From my 4 week experience of life on wheels, I’ve learned so much. Life in a wheelchair really does takes on a whole different perspective and I don’t just mean in one’s outlook. I mean, physically, mentally and emotionally. Everything changes.

So much that we take for granted, as vertical bipeds becomes so difficult, virtually impossible or unbearable.

A few examples:

Getting in and out of a bath for a shower. Standing on one foot to have said shower. I’m not even going to go into the dangers of showering on foot. I’m sure you can imagine them. 

Cooking and washing dishes. In a wheelchair it’s quite difficult to reach any standard sink properly just to wash one’s hands let alone wash dishes. The same applies to cookers. I’m seriously thinking that standard kitchens are predominantly designed for bipeds and too high for proper wheelchair access. 

Shopping, which also means completely relying on someone to get the wheelchair in the car, drive to a shop, get the wheelchair out of the car, get things off shelves, (which are also not designed for people in wheelchairs), push a shopping trolley, bag all the shopping and carry it out of the shop back to the car where they then have to put the wheelchair back in the car and drive all the way home. Now, I’m not saying this is the case with every person in a wheelchair but it may be the case a lot of the time.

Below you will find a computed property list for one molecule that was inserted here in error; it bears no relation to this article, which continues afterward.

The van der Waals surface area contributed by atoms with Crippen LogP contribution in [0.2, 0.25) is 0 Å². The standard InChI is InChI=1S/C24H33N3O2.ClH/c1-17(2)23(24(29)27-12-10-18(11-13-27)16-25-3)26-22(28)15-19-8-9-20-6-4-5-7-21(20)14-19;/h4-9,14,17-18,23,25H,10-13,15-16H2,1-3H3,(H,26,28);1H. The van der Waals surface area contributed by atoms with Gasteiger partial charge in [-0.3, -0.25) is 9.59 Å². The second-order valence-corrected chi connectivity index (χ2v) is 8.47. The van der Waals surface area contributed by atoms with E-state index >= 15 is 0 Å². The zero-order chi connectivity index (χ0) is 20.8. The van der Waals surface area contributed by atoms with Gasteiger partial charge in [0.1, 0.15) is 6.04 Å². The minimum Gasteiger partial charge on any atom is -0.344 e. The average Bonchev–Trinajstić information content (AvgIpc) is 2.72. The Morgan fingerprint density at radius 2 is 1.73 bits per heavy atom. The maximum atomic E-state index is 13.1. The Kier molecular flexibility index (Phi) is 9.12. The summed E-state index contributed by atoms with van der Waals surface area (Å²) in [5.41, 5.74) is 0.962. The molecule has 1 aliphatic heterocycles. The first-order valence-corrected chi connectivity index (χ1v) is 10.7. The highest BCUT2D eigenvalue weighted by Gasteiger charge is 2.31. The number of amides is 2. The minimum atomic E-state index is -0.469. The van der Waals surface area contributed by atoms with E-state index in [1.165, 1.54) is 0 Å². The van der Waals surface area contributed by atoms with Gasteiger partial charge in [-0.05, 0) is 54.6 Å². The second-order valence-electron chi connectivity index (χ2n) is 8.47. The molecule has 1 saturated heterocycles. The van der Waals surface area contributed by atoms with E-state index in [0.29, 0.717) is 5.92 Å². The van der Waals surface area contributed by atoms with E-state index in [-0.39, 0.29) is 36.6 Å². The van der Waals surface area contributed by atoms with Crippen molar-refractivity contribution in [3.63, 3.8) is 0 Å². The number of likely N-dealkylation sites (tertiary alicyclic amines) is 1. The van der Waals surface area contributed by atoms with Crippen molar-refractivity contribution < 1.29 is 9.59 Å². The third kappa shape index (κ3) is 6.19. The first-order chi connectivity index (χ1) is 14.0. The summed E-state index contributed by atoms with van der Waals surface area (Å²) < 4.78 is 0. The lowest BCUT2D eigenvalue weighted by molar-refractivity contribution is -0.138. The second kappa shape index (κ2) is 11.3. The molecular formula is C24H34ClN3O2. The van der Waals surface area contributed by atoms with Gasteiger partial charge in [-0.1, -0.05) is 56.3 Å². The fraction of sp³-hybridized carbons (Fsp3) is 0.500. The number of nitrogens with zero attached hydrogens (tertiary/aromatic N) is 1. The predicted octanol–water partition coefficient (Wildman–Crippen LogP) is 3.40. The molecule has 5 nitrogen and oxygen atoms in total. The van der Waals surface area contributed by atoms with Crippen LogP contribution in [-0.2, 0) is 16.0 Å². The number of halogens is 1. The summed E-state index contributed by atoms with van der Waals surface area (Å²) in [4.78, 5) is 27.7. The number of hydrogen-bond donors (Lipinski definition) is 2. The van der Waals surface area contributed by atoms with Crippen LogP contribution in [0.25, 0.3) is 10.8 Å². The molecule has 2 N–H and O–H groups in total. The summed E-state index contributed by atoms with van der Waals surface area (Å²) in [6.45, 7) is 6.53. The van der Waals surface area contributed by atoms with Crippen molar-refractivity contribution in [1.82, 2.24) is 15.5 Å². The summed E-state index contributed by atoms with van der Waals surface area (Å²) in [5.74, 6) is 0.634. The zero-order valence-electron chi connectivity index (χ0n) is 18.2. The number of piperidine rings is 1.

For a biped who’s use to just popping out to the local store when she’s run out of bread or fancies a bit of chocolate, there is nothing more frustrating than having to wait for a particular day and time that someone can go to the shop for you or take you there. The only positive aspect to this is that one can quickly learn the art of shopping discipline. By that I mean how to make a proper shopping list, how not to forget anything and how to learn to do without, and find alternatives, when something runs out.

Going to a doctor or going for a hospital appointment. There’s the same old reliance on someone to get you there. Once you’re there, there’s the problem of parking, going up ramps, finding the ramps in the first place, getting into and out of lifts, especially when the lift is small and filled with bipeds who are faster than you and standing behind you. You could cut the air of angry frustration among some of them when you’re trying to maneuver out of their way and you’re taking a little more time than they would like. 

Generally, just being at home all day and all night at the mercy of the kindness of someone who will help you or take you out. Life seems to be very limiting, and confined, when you’re not able to drive yourself, get yourself on a bus or in a taxi.